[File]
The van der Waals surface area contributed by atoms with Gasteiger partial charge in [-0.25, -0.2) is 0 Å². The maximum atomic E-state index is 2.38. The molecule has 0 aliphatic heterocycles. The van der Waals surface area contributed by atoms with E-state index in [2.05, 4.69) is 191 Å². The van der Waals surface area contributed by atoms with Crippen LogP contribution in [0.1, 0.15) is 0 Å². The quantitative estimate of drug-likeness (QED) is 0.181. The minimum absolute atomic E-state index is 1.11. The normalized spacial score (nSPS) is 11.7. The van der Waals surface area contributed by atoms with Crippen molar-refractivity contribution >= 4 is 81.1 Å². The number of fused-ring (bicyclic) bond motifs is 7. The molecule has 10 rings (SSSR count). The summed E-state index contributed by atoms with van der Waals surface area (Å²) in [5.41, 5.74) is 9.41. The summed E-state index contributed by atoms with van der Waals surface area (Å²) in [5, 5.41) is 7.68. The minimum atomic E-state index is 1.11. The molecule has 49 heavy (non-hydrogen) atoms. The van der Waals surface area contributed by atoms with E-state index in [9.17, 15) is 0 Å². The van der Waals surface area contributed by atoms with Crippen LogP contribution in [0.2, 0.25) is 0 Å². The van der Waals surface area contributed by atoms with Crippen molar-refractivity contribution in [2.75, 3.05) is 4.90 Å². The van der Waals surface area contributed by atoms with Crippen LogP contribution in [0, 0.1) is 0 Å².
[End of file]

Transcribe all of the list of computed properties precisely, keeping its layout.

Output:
The van der Waals surface area contributed by atoms with Gasteiger partial charge in [-0.25, -0.2) is 0 Å². The maximum atomic E-state index is 2.38. The molecule has 0 aliphatic heterocycles. The van der Waals surface area contributed by atoms with E-state index in [2.05, 4.69) is 191 Å². The van der Waals surface area contributed by atoms with Crippen LogP contribution in [0.1, 0.15) is 0 Å². The quantitative estimate of drug-likeness (QED) is 0.181. The minimum absolute atomic E-state index is 1.11. The normalized spacial score (nSPS) is 11.7. The van der Waals surface area contributed by atoms with Crippen molar-refractivity contribution >= 4 is 81.1 Å². The number of fused-ring (bicyclic) bond motifs is 7. The molecule has 10 rings (SSSR count). The summed E-state index contributed by atoms with van der Waals surface area (Å²) in [5.41, 5.74) is 9.41. The summed E-state index contributed by atoms with van der Waals surface area (Å²) in [5, 5.41) is 7.68. The minimum atomic E-state index is 1.11. The molecule has 49 heavy (non-hydrogen) atoms. The van der Waals surface area contributed by atoms with E-state index in [9.17, 15) is 0 Å². The van der Waals surface area contributed by atoms with Crippen LogP contribution in [0.2, 0.25) is 0 Å². The van der Waals surface area contributed by atoms with Crippen molar-refractivity contribution in [2.75, 3.05) is 4.90 Å². The van der Waals surface area contributed by atoms with Crippen LogP contribution in [0, 0.1) is 0 Å².